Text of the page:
|Real Name:||Sachin Tendulkar|
|Height:||163 cm (5' 5'')|
|Birth Day:||April 24, 1973|
Sachin Ramesh Tendulkar (/ˌsʌtʃɪn tɛnˈduːlkər/ (listen); born 24 April 1973) is a former international cricketer from India and a former captain of the Indian national team. He is widely regarded as one of the greatest batsmen in the history of cricket. He is the highest run scorer of all time in International cricket. Considered as the world's most prolific batsman of all time, he is the only player to have scored one hundred international centuries, the first batsman to score a double century in a One Day International (ODI), the holder of the record for the most runs in both Test and ODI cricket, and the only player to complete more than 30,000 runs in international cricket.
|#4||Arjun Tendulkar||Son||$1 Million - $2 Million (Approx.)||N/A||21||Celebrity Family Member|
|#5||Sachin Tendulkar||Spouse||$1 Million - $2 Million (Approx.)||2.1 million USD (2012)||47||Cricket Player|
|Height||Weight||Hair Colour||Eye Colour||Blood Type||Tattoo(s)|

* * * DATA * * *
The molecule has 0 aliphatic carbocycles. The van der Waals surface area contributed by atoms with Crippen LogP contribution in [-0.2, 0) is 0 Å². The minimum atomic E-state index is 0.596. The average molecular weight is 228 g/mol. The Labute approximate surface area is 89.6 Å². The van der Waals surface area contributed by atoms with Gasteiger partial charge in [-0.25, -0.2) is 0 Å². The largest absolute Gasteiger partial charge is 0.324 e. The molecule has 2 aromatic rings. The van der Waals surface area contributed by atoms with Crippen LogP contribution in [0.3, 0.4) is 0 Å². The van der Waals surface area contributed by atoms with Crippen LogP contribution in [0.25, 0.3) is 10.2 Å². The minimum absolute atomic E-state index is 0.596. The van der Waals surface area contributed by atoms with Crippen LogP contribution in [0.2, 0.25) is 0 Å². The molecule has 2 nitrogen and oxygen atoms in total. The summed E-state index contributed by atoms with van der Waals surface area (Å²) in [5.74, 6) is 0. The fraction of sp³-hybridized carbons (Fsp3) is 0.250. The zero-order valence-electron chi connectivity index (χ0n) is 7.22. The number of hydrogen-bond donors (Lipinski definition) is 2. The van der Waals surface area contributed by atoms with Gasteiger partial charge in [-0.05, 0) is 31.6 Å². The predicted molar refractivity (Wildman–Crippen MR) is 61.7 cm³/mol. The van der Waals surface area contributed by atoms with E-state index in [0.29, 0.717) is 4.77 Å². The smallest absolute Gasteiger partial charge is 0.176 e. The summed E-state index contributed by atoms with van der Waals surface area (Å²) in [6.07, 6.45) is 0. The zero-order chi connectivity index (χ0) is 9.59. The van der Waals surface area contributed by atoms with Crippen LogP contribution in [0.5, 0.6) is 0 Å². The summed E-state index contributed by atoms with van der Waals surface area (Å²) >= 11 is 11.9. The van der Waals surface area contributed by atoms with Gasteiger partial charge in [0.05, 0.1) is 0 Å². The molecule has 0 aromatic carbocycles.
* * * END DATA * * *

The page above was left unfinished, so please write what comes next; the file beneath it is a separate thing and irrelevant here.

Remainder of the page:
|163 cm (5' 5'')||57 kg||Black||Dark Brown||N/A||N/A|
Tendulkar was born at Nirmal Nursing Home in Dadar, Bombay on 24 April 1973 to a Maharashtrian family. His father, Ramesh Tendulkar, was a well-known Marathi novelist & poet and his mother, Rajni, worked in the insurance industry. Ramesh named Tendulkar after his favourite music director, Sachin Dev Burman. Tendulkar has three elder siblings: two half-brothers Nitin and Ajit, and a half-sister Savita. They were Ramesh's children by his first wife, who died after the birth of her third child.
Tendulkar spent his formative years in the Sahitya Sahawas Cooperative Housing Society in Bandra (East). As a young boy, Tendulkar was considered a bully, and often picked up fights with new children in his school. He also showed an interest in tennis, idolising John McEnroe. To help curb his mischievous and bullying tendencies, Ajit introduced the young Sachin to cricket in 1984. He introduced him to Ramakant Achrekar, a famous cricket coach and a club cricketer of repute, at Shivaji Park, Dadar. In the first meeting, the young Sachin did not play his best. Ajit told Achrekar that he was feeling self-conscious due to the coach observing him, and was not displaying his natural game. Ajit requested the coach to give him another chance at playing, but watch while hiding behind a tree. This time, Sachin, apparently unobserved, played much better and was accepted at Achrekar's academy.